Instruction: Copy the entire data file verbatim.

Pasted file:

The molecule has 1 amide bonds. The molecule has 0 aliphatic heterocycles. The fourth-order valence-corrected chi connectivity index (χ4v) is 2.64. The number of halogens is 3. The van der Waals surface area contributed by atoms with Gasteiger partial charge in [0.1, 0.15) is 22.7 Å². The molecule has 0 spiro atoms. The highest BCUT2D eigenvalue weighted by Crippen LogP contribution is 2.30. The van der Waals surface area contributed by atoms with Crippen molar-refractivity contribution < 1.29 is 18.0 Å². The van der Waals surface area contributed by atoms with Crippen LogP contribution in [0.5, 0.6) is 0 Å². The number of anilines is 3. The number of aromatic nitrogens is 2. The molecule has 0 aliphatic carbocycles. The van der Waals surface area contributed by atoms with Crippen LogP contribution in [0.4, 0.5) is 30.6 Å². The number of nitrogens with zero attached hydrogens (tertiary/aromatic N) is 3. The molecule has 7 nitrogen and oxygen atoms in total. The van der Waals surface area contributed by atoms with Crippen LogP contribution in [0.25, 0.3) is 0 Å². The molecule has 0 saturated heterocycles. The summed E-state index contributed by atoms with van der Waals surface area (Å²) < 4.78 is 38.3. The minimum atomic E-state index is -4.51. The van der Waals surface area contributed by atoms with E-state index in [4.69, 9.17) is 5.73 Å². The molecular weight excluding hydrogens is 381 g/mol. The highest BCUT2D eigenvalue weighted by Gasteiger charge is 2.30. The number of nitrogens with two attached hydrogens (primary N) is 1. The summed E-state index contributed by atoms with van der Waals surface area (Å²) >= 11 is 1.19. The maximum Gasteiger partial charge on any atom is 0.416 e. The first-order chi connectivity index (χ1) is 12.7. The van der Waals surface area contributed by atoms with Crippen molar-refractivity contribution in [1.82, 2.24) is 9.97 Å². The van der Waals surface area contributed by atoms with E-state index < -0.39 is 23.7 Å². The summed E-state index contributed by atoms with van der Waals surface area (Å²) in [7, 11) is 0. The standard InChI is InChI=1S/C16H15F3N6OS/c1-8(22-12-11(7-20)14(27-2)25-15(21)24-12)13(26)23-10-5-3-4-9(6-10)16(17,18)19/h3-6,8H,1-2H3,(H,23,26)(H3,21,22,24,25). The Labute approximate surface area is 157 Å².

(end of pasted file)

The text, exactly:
The molecule has 1 amide bonds. The molecule has 0 aliphatic heterocycles. The fourth-order valence-corrected chi connectivity index (χ4v) is 2.64. The number of halogens is 3. The van der Waals surface area contributed by atoms with Gasteiger partial charge in [0.1, 0.15) is 22.7 Å². The molecule has 0 spiro atoms. The highest BCUT2D eigenvalue weighted by Crippen LogP contribution is 2.30. The van der Waals surface area contributed by atoms with Crippen molar-refractivity contribution < 1.29 is 18.0 Å². The van der Waals surface area contributed by atoms with Crippen LogP contribution in [0.5, 0.6) is 0 Å². The number of anilines is 3. The number of aromatic nitrogens is 2. The molecule has 0 aliphatic carbocycles. The van der Waals surface area contributed by atoms with Crippen LogP contribution in [0.4, 0.5) is 30.6 Å². The number of nitrogens with zero attached hydrogens (tertiary/aromatic N) is 3. The molecule has 7 nitrogen and oxygen atoms in total. The van der Waals surface area contributed by atoms with Crippen LogP contribution in [0.25, 0.3) is 0 Å². The molecule has 0 saturated heterocycles. The summed E-state index contributed by atoms with van der Waals surface area (Å²) < 4.78 is 38.3. The minimum atomic E-state index is -4.51. The van der Waals surface area contributed by atoms with E-state index in [4.69, 9.17) is 5.73 Å². The molecular weight excluding hydrogens is 381 g/mol. The highest BCUT2D eigenvalue weighted by Gasteiger charge is 2.30. The number of nitrogens with two attached hydrogens (primary N) is 1. The summed E-state index contributed by atoms with van der Waals surface area (Å²) >= 11 is 1.19. The maximum Gasteiger partial charge on any atom is 0.416 e. The first-order chi connectivity index (χ1) is 12.7. The van der Waals surface area contributed by atoms with Crippen molar-refractivity contribution in [1.82, 2.24) is 9.97 Å². The van der Waals surface area contributed by atoms with E-state index < -0.39 is 23.7 Å². The summed E-state index contributed by atoms with van der Waals surface area (Å²) in [7, 11) is 0. The standard InChI is InChI=1S/C16H15F3N6OS/c1-8(22-12-11(7-20)14(27-2)25-15(21)24-12)13(26)23-10-5-3-4-9(6-10)16(17,18)19/h3-6,8H,1-2H3,(H,23,26)(H3,21,22,24,25). The Labute approximate surface area is 157 Å².